(2) When the cells from two or more donors are pooled, no less than 50
percent of the cells should have each of the antigenic determinants needed. Weak
antibodies may not be detected when RBCs are pooled. Pooling reagent RBCs is not
recommended for screening the serum of patients, but may be used when screening the
serum of donors. It is likely that low-incidence antigens such as Lua, Cw, Kpa, and Wra
will not be found on detection cells. Therefore, antibodies with these specificities will be
detected only when a panel must be run because of another antibody present in the
serum, if a cross match is incompatible with supposedly compatible cells, or if a
newborn is born with jaundice or develops jaundice soon after delivery.
c. For Antibody Identification.
(1) Panels of RBCs are composed of selected group O RBCs from several
people tested for as many as possible of the common antigenic determinants. A panel
should include some RBCs that possess--and some that lack -- these determinants, in
such a manner that a distinct pattern of reaction is available for single antibodies to all
or most of the antigens represented on the panel.
(2) Commercial panels will vary and contain from 8 to 10 different samples.
Some include special cells either lacking a high-incidence antigen or having a
Low-incidence antigen. Some provide a sample of cord cells.
(3) Another source of interesting RBCs for testing is the donor or patient
found to lack either combinations of common antigens, or a high-incidence antigen, or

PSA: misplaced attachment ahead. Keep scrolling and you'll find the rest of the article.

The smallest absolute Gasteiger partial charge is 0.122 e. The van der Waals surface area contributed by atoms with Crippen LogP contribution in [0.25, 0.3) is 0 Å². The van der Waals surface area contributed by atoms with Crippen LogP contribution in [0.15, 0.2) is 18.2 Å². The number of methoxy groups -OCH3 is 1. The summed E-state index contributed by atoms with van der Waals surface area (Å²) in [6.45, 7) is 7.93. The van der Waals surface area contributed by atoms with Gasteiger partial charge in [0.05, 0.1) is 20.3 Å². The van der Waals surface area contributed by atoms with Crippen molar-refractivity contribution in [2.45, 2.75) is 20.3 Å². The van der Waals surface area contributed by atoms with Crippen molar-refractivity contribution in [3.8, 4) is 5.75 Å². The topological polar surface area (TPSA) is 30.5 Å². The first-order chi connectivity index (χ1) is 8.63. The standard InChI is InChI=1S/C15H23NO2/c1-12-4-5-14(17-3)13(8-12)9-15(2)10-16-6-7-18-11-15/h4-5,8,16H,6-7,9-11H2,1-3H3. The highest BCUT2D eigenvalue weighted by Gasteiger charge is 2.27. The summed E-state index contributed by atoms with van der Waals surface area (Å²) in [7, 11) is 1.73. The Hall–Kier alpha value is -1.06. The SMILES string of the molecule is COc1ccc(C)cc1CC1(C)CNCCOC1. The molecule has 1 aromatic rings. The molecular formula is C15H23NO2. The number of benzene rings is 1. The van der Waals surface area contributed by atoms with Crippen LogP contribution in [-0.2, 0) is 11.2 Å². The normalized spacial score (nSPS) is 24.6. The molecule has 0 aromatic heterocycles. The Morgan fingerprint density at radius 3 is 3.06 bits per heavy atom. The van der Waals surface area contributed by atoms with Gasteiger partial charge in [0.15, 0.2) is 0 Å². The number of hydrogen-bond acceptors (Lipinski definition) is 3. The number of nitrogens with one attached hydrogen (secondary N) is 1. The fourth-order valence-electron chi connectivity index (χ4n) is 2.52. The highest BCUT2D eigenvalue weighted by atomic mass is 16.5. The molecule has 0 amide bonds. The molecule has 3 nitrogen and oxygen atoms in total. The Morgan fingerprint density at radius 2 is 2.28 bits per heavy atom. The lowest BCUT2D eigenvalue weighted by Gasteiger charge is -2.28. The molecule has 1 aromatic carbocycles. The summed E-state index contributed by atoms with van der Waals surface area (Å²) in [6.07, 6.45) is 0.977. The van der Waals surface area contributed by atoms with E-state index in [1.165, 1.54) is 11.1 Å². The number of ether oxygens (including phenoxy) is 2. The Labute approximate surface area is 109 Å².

to have a low-incidence antigen.
a. Complement is important to the reaction of some antibodies. Serum of
normal people stored at 4C for up to two weeks will have sufficient complement activity.
It is hard to generalize about patients whose proteins may be diminished. Seventy-two
hours is usually the maximum time suggested for optimal activity. Serum rather than
plasma must be used because Ca++ and Mg++ ions are necessary to the
b. Because immunologic cell lysis is an important indication presence of some
antibodies, the serum should be free of hemolysis. Because this is not always possible,
tests that show any degree of hemolysis should be compared with the color of the
c. Cell-free serum can be kept in the refrigerator or frozen for longer storage.
Serum stored in the refrigerator on the clot will show increased hemolysis as the
storage period extends. Specimens, that are to be retained for more than a few days,
should have the serum removed, and the two tubes should be stopped, or covered with